§ Amendments made:
In page 75, line 21, after the word "amount," insert the words
which, under the foregoing provisions of this section would have been.
In page 75, leave out from the word "Minister" in line 23, to the word "exceeds" in line 25, and insert instead thereof the words
if all of those sums had been on account of loans made by the Minister."—[Sir K. Wood.]
§ Sir K. WOOD
I beg to move, in page 75, line 26, to leave out the words "shilling rate," and to insert instead thereof the words "rate of ninepence in the pound."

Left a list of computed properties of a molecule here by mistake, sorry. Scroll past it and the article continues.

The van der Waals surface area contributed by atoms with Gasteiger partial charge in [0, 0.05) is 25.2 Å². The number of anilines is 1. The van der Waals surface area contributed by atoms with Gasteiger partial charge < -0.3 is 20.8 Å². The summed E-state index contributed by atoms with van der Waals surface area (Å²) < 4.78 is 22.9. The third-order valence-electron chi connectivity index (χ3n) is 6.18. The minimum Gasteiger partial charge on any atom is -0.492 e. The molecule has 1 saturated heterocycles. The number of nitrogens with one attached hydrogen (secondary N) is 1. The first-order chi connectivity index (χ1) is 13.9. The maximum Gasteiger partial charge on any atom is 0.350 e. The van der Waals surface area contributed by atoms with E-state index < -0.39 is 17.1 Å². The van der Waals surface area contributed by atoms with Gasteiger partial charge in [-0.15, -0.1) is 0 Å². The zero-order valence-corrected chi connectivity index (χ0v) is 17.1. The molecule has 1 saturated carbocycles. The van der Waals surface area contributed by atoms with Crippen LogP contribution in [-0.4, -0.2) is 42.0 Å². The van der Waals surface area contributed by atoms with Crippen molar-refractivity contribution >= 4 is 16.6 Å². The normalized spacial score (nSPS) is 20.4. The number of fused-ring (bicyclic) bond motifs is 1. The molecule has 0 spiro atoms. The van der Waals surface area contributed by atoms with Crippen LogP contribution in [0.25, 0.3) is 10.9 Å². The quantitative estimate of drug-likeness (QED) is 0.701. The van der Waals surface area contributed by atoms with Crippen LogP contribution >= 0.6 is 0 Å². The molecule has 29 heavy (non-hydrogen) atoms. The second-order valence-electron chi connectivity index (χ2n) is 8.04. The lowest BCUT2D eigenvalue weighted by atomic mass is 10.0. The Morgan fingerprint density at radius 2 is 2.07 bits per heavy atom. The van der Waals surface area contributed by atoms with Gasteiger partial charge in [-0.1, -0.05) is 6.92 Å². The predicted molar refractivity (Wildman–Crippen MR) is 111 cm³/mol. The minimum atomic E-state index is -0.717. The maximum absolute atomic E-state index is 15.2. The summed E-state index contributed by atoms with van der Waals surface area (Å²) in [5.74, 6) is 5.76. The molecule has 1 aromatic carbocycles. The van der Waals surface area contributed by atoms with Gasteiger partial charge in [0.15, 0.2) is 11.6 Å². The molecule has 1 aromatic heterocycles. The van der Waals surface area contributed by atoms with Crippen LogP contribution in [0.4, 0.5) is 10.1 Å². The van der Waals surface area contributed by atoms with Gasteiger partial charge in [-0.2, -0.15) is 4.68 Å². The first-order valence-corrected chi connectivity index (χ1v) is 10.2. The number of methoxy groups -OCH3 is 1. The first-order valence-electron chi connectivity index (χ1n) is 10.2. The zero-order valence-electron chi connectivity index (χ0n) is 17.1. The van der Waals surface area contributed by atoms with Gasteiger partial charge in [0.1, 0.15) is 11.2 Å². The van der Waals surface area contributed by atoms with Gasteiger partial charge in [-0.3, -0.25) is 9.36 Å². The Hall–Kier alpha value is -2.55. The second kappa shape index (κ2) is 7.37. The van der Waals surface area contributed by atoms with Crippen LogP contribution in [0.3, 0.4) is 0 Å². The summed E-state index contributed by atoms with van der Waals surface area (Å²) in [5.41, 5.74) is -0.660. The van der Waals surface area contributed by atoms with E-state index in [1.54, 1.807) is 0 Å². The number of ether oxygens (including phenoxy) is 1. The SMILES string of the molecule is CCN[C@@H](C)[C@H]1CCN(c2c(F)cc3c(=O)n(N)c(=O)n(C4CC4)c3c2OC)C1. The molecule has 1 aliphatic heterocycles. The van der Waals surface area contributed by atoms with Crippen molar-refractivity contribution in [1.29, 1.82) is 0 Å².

863 I think I had better say a word about this Amendment, because it deals with a matter of some importance. Hon. Members will notice that the Clause now under consideration deals with the mitigation of the liability of councils for temporary loans. To many Members of the Committee these loans are familiarly known as the Goschen Loans, and I have no doubt they have followed with a good deal of interest the arrangements that have been made to lighten some of the burdens in the particular areas which have had to resort to these loans. Since the proposal of the Minister has appeared on the Paper representations have been made to him on the subject, and in particular by the hon. Member for Monmouthshire (Sir L. Forestier-Walker), who was the chairman of an important county council, asking whether there could not be some further mitigation of the liability of certain county councils and county borough councils in respect of the loans which will be transferred to them from the guardians as the result of the proposals in this Bill. The original proposals of my right hon. Friend did undoubtedly give substantial relief to most of the necessitous areas concerned, but representations have been made that in some of the areas most heavily burdened by outstanding debts the repayment charges would still constitute a heavy burden over a long period. These are places where a shilling rate would have to be raised for this repayment under the provisions of paragraph (d) of the Sub-section. The Amendment which I am now moving makes a further concession to some of those areas—to Monmouth, to Merthyr Tydvil and Barrow-in-Furness—where the maximum rate will be reduced from 1s. to 9d. in the £, and the outstanding loans in the areas concerned will be written down further by the equivalent of this reduction.